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Places of
articulation

 • Labial
Bilabial
Labial-velar
Labial-alveolar
Labiodental

 • Bidental

 • Coronal
Linguolabial
Interdental
Dental
Denti-alveolar
Alveolar
Apical
Laminal
Postalveolar
Alveolo-palatal
Retroflex

 • Dorsal
Palatal
Labial-palatal
Velar
Uvular
Uvular-epiglottal

 • Radical
Pharyngeal
Epiglotto-pharyngeal
Epiglottal

 • Glottal

This page contains phonetic information in IPA, which may not display correctly in some browsers. [Help]

Palatal consonants are consonants articulated with the body of the tongue raised against the hard palate (the middle part of the roof of the mouth). Consonants with the tip of the tongue curled back against the palate are called retroflex.

The most common type of palatal consonant is the extremely common approximant [j], which ranks as overall, among the ten most common sounds in the world's languages. The nasal ɲ is also common, occurring in around 35 percent of the world's languages[1], in most of which its equivalent obstruent is not the plosive c, but the affricate . Only a few languages in northern Eurasia, the Americas and central Africa contrast palatal plosives with postalveolar affricates - as in Hungarian, Czech, Slovak and Albanian.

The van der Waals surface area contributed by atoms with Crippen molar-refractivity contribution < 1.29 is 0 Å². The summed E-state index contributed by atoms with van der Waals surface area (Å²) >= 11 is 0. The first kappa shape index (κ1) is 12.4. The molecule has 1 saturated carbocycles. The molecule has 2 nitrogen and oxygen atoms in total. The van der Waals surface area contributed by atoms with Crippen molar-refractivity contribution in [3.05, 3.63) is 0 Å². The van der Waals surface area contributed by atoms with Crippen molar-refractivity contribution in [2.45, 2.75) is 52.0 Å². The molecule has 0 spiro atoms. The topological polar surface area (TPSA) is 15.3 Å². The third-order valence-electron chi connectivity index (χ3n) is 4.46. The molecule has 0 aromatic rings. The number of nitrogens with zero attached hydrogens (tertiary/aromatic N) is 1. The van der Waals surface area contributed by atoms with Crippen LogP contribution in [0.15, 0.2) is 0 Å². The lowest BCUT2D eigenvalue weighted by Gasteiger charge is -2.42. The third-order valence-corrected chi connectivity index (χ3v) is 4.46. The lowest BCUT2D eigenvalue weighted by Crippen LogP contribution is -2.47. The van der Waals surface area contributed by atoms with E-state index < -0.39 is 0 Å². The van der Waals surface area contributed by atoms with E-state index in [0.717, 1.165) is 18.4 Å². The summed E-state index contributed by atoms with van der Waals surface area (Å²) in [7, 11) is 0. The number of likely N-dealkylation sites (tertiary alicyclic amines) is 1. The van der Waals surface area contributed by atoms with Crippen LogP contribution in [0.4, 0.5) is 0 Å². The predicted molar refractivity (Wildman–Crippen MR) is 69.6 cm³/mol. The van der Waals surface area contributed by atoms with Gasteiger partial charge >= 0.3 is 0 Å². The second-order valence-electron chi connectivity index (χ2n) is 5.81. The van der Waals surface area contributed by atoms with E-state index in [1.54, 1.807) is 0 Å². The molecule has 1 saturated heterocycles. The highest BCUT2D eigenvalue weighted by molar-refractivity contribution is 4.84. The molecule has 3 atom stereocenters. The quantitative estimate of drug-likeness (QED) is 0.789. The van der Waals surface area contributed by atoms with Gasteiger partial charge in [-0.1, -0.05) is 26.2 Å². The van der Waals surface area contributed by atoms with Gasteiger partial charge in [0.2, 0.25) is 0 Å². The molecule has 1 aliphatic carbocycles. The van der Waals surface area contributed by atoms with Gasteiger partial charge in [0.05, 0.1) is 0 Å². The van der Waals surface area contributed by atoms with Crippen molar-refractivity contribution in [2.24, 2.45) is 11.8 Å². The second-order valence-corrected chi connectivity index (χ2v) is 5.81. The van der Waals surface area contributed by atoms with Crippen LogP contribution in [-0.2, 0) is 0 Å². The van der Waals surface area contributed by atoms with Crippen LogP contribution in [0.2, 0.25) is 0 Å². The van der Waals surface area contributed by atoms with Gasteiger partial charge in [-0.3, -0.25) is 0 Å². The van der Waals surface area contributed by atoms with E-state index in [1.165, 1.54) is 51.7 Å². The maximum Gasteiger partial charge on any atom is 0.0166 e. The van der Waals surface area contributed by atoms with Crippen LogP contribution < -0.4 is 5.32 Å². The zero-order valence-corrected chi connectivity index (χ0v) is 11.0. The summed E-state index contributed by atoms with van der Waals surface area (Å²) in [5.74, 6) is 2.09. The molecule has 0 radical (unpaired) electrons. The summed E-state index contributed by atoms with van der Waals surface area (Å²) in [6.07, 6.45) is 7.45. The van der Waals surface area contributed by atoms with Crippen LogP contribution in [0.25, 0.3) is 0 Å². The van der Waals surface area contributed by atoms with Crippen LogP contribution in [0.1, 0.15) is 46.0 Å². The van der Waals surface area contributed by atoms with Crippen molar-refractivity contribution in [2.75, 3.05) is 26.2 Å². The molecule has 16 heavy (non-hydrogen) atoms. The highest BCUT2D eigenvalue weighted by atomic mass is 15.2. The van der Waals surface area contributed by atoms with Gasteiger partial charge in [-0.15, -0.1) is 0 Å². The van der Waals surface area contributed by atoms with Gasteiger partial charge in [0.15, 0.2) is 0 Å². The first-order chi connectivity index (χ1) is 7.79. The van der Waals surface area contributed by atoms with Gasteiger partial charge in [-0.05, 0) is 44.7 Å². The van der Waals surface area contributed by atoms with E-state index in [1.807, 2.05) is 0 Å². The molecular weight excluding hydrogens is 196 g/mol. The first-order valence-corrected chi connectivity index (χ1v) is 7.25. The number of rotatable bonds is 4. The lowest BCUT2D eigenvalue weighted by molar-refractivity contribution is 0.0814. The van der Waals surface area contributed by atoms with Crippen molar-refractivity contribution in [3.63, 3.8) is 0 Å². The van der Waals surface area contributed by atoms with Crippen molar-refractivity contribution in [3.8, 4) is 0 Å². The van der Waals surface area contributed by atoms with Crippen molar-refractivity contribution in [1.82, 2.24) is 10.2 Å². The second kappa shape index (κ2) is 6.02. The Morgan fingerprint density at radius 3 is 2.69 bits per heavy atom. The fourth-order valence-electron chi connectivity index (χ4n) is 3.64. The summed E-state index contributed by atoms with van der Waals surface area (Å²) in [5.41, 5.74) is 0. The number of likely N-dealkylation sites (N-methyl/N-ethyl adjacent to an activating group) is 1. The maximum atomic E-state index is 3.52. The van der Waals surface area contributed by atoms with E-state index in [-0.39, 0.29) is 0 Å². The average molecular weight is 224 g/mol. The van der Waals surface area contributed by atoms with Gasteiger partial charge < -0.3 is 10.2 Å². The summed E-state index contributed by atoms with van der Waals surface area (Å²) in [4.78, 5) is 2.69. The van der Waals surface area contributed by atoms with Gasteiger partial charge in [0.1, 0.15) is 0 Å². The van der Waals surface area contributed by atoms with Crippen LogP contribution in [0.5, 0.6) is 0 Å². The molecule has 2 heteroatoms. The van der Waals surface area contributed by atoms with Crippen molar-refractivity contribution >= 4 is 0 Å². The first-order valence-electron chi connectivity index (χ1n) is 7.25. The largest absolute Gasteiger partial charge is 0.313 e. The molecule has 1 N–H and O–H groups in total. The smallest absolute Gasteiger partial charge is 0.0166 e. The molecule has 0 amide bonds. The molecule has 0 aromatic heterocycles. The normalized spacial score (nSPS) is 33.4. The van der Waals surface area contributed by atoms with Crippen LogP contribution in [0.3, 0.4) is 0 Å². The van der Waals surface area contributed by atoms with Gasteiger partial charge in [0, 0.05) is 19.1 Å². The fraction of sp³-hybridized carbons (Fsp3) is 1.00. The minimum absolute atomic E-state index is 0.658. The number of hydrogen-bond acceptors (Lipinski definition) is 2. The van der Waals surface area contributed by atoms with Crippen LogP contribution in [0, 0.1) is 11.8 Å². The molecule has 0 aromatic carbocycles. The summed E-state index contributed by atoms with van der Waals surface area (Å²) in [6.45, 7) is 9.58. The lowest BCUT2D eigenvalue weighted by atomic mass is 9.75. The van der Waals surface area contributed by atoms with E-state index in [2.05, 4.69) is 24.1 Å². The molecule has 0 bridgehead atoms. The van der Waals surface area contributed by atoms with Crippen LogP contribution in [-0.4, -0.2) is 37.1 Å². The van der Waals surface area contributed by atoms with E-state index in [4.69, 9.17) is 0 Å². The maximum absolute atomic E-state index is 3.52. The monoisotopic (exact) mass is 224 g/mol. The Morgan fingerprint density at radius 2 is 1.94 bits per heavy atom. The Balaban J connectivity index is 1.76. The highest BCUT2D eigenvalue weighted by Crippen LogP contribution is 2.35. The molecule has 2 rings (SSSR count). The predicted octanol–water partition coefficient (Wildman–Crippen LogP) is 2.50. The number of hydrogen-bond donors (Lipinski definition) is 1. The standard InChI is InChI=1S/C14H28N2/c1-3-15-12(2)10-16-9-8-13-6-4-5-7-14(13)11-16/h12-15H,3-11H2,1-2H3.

Consonants with other primary articulations may be palatalised, that is, accompanied by the raising of the tongue surface towards the hard palate. For example, English [ʃ] (spelled sh) has such a palatal component, although its primary articulation involves the tip of the tongue and the upper gum (this type of articulation is called palatoalveolar).

In phonology, alveolo-palatal, palatoalveolar and palatovelar consonants are commonly grouped as palatals, since these categories rarely contrast with true palatals. Sometimes palatalized alveolars or dentals can be analyzed in this manner as well.

The palatal consonants identified by the International Phonetic Alphabet are:

IPA Description Example
Language Orthography IPA Meaning
Xsampa-J.png palatal nasal French agneau [aɲo] lamb
Xsampa-c.png voiceless palatal plosive Hungarian hattyú [hɒuː] swan
Xsampa-Jslash.png voiced palatal plosive Latvian ģimene [ɟimene] family
Xsampa-C2.png voiceless palatal fricative German nicht [nɪçt] not
Xsampa-jslash2.png voiced palatal fricative Spanish yema [ʝema] egg yolk
Xsampa-j2.png palatal approximant English yes [jɛs] yes
Xsampa-L2.png palatal lateral approximant Italian gli [ʎi] the (masculine plural)
Xsampa-Jslash lessthan.png voiced palatal implosive Swahili hujambo [huʄambo] hello

Notes

  1. ^ Ian Maddieson (with a chapter contributed by Sandra Ferrari Disner); Patterns of sounds; Cambridge University Press, 1984. ISBN 0-521-26536-3

References

See also

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